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Turk woman ordered to pay for abusive husband's swollen hand

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Re: Turk woman ordered to pay for abusive husband's swollen

Postby Paphitis » Mon Jan 11, 2016 5:55 am

Zenon33 wrote:Unfortunately, domestic violence exists around the world.
In nordic countries the problem is worse, there are more women raped and murdered than Cyprus and other mediterranean countries.


No it's not worse at all.

They are better at detecting it and with dealing it than are countries like Cyprus which still to this day has a culture in condoning domestic violence and blaming the victim.

Cyprus has some way to catch up, but it is certainly not the worse. Certainly not as progressed as Western Europe or the Nordic Countries which have had a successful feminist movement which I admit was needed and has helped many countries make positive changes for the good but you continue to dismiss this progress and have a tendency to blame feminists and women more generally for what is nothing more than better detection from better education and support and stricter laws for the protection of women in violent relationships.

Cyprus is not there yet.

In fact, if you had all the feminist initiated support services, the education, as well as that level of law enforcement, you will quickly discover how much of a problem Cyprus has due to various cultural factors which put women behind the eight ball by quite a lot!
Last edited by Paphitis on Mon Jan 11, 2016 6:08 am, edited 1 time in total.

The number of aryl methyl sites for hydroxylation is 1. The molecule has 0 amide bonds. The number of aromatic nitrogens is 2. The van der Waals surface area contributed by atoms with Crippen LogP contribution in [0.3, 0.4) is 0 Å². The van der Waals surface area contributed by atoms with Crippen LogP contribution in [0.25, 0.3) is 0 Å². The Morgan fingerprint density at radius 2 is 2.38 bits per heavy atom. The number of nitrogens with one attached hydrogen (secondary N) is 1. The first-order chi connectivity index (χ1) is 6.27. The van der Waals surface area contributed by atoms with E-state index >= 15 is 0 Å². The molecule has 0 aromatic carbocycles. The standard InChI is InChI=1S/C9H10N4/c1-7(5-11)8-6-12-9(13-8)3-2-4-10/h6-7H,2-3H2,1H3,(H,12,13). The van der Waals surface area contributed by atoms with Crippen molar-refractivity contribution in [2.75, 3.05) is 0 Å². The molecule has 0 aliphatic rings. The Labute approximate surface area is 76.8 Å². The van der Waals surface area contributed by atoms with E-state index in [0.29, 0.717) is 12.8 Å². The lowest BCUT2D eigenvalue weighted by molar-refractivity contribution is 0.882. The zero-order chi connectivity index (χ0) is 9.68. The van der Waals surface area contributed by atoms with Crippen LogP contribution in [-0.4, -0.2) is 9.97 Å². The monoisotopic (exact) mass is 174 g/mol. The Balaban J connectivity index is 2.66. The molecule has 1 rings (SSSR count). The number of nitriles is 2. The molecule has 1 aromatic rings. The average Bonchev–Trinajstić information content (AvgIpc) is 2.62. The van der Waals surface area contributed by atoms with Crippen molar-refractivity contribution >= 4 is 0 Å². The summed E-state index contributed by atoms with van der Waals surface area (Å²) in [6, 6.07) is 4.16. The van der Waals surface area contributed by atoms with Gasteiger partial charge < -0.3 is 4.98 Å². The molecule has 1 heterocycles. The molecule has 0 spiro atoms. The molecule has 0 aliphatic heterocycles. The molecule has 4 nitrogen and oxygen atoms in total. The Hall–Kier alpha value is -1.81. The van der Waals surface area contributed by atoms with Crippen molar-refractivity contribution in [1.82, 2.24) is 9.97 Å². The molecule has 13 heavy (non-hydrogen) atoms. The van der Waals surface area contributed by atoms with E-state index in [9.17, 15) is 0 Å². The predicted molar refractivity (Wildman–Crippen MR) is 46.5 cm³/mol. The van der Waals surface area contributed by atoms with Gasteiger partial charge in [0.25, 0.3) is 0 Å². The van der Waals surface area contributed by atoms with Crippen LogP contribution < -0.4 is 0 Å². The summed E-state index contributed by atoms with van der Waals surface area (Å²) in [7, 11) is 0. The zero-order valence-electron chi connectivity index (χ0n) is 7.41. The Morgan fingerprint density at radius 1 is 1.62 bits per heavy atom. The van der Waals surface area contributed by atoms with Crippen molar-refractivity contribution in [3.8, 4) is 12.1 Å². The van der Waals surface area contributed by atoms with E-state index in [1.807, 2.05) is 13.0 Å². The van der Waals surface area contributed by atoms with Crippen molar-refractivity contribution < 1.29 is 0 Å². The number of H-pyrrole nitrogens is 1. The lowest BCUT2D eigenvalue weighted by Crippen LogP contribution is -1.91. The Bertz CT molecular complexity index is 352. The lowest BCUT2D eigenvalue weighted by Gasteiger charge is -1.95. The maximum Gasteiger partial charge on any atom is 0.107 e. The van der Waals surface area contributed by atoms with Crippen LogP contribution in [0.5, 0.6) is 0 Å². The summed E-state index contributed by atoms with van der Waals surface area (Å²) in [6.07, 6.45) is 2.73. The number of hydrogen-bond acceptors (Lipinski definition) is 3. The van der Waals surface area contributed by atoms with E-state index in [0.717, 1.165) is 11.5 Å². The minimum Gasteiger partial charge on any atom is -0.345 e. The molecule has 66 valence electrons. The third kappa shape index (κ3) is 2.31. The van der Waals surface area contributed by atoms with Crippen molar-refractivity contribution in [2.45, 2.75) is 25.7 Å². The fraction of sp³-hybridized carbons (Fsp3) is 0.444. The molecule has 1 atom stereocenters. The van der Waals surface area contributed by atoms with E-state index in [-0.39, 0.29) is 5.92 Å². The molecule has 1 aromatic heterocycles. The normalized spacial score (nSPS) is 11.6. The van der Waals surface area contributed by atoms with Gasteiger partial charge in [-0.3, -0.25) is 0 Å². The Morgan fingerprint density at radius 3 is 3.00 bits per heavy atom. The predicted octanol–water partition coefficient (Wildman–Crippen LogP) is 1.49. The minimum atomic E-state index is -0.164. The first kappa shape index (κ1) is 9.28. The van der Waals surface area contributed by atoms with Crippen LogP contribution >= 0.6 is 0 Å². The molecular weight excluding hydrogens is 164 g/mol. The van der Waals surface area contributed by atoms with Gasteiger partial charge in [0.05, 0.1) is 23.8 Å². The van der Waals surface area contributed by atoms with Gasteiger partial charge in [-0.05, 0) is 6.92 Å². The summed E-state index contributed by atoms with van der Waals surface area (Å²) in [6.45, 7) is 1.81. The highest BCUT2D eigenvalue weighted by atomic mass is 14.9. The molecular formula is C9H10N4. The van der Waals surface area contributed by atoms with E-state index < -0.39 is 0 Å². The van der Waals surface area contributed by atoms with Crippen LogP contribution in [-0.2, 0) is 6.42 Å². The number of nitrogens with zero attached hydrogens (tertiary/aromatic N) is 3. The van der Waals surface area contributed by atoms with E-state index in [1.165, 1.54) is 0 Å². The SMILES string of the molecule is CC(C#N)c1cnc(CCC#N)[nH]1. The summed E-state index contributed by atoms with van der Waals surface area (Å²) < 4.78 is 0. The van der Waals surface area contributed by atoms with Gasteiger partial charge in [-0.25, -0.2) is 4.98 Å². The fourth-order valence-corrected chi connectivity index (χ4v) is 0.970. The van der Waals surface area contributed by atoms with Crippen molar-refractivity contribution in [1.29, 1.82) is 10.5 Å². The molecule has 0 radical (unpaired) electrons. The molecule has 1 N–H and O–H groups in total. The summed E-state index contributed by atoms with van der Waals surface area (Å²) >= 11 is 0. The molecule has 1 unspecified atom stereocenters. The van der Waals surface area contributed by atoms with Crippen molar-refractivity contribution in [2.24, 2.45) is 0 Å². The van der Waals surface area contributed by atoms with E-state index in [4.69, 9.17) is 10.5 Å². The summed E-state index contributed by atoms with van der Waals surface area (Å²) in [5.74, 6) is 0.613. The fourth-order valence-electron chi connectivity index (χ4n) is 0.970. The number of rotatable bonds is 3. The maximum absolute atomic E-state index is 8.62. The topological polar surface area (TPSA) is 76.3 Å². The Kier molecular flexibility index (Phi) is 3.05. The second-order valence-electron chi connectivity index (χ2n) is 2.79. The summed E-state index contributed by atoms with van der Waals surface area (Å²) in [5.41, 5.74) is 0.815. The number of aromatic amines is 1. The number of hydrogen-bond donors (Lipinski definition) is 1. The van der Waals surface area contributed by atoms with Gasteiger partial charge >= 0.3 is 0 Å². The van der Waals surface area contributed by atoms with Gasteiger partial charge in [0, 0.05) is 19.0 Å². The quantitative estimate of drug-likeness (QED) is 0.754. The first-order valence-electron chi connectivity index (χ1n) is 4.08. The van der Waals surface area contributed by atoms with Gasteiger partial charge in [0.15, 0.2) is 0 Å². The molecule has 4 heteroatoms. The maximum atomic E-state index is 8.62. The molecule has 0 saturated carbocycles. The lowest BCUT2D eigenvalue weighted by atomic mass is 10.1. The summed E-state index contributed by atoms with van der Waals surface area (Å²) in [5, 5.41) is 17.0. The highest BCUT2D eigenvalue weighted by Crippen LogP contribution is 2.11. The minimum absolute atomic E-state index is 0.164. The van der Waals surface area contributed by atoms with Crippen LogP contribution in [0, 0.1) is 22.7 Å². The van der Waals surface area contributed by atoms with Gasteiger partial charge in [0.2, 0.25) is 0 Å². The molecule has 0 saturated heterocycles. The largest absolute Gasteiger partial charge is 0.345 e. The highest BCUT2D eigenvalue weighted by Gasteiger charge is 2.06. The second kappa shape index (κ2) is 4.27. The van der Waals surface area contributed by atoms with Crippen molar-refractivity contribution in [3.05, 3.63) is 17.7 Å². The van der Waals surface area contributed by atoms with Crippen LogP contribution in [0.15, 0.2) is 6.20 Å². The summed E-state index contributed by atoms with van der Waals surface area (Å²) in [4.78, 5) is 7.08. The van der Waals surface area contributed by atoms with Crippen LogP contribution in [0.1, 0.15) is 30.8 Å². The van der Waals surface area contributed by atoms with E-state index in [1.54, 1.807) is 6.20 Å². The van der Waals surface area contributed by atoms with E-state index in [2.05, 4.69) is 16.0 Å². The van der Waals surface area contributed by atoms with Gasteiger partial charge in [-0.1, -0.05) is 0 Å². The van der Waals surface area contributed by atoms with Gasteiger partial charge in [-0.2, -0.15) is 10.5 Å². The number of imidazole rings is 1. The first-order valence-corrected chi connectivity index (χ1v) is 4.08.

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Re: Turk woman ordered to pay for abusive husband's swollen

Postby Paphitis » Mon Jan 11, 2016 6:00 am

repulsewarrior wrote:...so it appears, although i wonder what the differences are in reporting such incidences, how these reports are treated, and by who.

...i would suggest that in the northern countries, they can keep better records, and do.

..."honour", has a lot to do with it, although we can see a big difference between its meanings; in Turkey with this decision, and the rest of the world where beating another person, woman, wife, or daughter, if you are a man, or a husband, would be frowned upon, to say the least.


Yes honour violence is a very big factor in Cyprus but obviously not as bad as Muslim Countries. Western Europe does not have this as a cultural influence.

Feminist Groups in Cyprus have identified "family honour" as a big factor and many instances of violence still go unreported because women are more inclined to live in fear in Cyprus than they are in many countries because of the blame the victim mentality, less education about the problem, and less support in helping women get out of these situations because they don't get the counselling they require or the financial assistance and are as a result "trapped".
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Re: Turk woman ordered to pay for abusive husband's swollen

Postby Paphitis » Mon Jan 11, 2016 6:04 am

B25 wrote:
Paphitis wrote:
And here are all the Government support services for victims.

http://www.cyprus.gov.cy/portal/portal. ... =0&lang=en


Could you now give such services in Turkey???

Your argument is weak and irrelevant, abuse is would wide, but nowhere, where the victim is persecuted to pay the aggressor compensation, FFS.

Hade re Paphiti, usually to talk a lot of sense, just admit you failed on this one.



I'm not comparing to Turkey. I never said Cyprus was worse than Turkey. Neither am I accusing or criticising Cyprus.